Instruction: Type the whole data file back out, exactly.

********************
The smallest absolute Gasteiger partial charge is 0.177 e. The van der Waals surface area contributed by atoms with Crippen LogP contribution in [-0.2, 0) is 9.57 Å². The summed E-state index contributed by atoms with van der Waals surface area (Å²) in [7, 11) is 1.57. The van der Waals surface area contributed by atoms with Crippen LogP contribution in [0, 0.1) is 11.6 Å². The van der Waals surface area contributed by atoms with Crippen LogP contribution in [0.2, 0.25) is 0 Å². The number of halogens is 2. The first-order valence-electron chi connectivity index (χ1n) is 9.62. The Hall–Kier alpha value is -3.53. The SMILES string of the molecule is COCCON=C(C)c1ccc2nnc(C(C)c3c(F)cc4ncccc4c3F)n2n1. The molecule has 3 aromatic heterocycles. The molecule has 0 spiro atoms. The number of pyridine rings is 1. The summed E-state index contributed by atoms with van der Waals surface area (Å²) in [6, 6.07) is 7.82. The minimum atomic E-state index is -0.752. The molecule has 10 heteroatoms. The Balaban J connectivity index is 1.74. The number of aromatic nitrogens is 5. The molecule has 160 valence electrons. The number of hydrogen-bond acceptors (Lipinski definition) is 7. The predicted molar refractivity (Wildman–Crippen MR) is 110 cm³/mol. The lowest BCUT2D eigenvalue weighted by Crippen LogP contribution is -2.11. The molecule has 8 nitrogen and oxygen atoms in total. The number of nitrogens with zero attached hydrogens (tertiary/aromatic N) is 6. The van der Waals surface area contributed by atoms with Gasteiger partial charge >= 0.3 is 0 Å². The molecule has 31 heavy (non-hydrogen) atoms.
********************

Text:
The smallest absolute Gasteiger partial charge is 0.177 e. The van der Waals surface area contributed by atoms with Crippen LogP contribution in [-0.2, 0) is 9.57 Å². The summed E-state index contributed by atoms with van der Waals surface area (Å²) in [7, 11) is 1.57. The van der Waals surface area contributed by atoms with Crippen LogP contribution in [0, 0.1) is 11.6 Å². The van der Waals surface area contributed by atoms with Crippen LogP contribution in [0.2, 0.25) is 0 Å². The number of halogens is 2. The first-order valence-electron chi connectivity index (χ1n) is 9.62. The Hall–Kier alpha value is -3.53. The SMILES string of the molecule is COCCON=C(C)c1ccc2nnc(C(C)c3c(F)cc4ncccc4c3F)n2n1. The molecule has 3 aromatic heterocycles. The molecule has 0 spiro atoms. The number of pyridine rings is 1. The summed E-state index contributed by atoms with van der Waals surface area (Å²) in [6, 6.07) is 7.82. The minimum atomic E-state index is -0.752. The molecule has 10 heteroatoms. The Balaban J connectivity index is 1.74. The number of aromatic nitrogens is 5. The molecule has 160 valence electrons. The number of hydrogen-bond acceptors (Lipinski definition) is 7. The predicted molar refractivity (Wildman–Crippen MR) is 110 cm³/mol. The lowest BCUT2D eigenvalue weighted by Crippen LogP contribution is -2.11. The molecule has 8 nitrogen and oxygen atoms in total. The number of nitrogens with zero attached hydrogens (tertiary/aromatic N) is 6. The van der Waals surface area contributed by atoms with Gasteiger partial charge >= 0.3 is 0 Å². The molecule has 31 heavy (non-hydrogen) atoms.